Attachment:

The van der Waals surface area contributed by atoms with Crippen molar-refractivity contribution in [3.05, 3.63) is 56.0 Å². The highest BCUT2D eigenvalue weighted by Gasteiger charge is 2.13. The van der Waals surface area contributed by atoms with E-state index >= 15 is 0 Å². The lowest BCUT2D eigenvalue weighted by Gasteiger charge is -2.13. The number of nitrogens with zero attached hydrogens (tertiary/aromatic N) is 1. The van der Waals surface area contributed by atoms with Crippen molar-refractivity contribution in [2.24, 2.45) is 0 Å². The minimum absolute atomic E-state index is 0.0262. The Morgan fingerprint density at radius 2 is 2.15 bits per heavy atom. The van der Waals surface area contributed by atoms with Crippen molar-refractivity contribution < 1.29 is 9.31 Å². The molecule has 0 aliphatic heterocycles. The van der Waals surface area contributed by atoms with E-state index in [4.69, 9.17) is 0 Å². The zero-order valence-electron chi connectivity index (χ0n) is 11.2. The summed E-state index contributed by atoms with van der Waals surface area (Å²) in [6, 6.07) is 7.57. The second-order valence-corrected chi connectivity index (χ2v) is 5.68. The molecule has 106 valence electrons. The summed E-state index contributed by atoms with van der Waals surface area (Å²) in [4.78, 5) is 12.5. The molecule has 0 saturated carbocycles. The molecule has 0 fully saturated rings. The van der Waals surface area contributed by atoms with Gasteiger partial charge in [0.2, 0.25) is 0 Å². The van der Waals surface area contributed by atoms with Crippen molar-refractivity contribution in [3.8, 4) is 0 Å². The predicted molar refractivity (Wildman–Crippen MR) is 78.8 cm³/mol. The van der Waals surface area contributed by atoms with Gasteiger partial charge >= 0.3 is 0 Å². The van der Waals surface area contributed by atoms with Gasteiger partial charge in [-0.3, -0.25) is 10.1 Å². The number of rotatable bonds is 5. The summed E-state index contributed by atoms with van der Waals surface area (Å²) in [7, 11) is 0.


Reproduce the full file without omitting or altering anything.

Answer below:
The van der Waals surface area contributed by atoms with Crippen molar-refractivity contribution in [3.05, 3.63) is 56.0 Å². The highest BCUT2D eigenvalue weighted by Gasteiger charge is 2.13. The van der Waals surface area contributed by atoms with E-state index >= 15 is 0 Å². The lowest BCUT2D eigenvalue weighted by Gasteiger charge is -2.13. The number of nitrogens with zero attached hydrogens (tertiary/aromatic N) is 1. The van der Waals surface area contributed by atoms with Crippen molar-refractivity contribution in [2.24, 2.45) is 0 Å². The minimum absolute atomic E-state index is 0.0262. The Morgan fingerprint density at radius 2 is 2.15 bits per heavy atom. The van der Waals surface area contributed by atoms with Crippen molar-refractivity contribution < 1.29 is 9.31 Å². The molecule has 0 aliphatic heterocycles. The van der Waals surface area contributed by atoms with E-state index in [4.69, 9.17) is 0 Å². The zero-order valence-electron chi connectivity index (χ0n) is 11.2. The summed E-state index contributed by atoms with van der Waals surface area (Å²) in [6, 6.07) is 7.57. The second-order valence-corrected chi connectivity index (χ2v) is 5.68. The molecule has 106 valence electrons. The summed E-state index contributed by atoms with van der Waals surface area (Å²) in [4.78, 5) is 12.5. The molecule has 0 saturated carbocycles. The molecule has 0 fully saturated rings. The van der Waals surface area contributed by atoms with Gasteiger partial charge in [0.2, 0.25) is 0 Å². The van der Waals surface area contributed by atoms with Crippen molar-refractivity contribution in [3.8, 4) is 0 Å². The predicted molar refractivity (Wildman–Crippen MR) is 78.8 cm³/mol. The van der Waals surface area contributed by atoms with Gasteiger partial charge >= 0.3 is 0 Å². The van der Waals surface area contributed by atoms with Gasteiger partial charge in [-0.3, -0.25) is 10.1 Å². The number of rotatable bonds is 5. The summed E-state index contributed by atoms with van der Waals surface area (Å²) in [7, 11) is 0.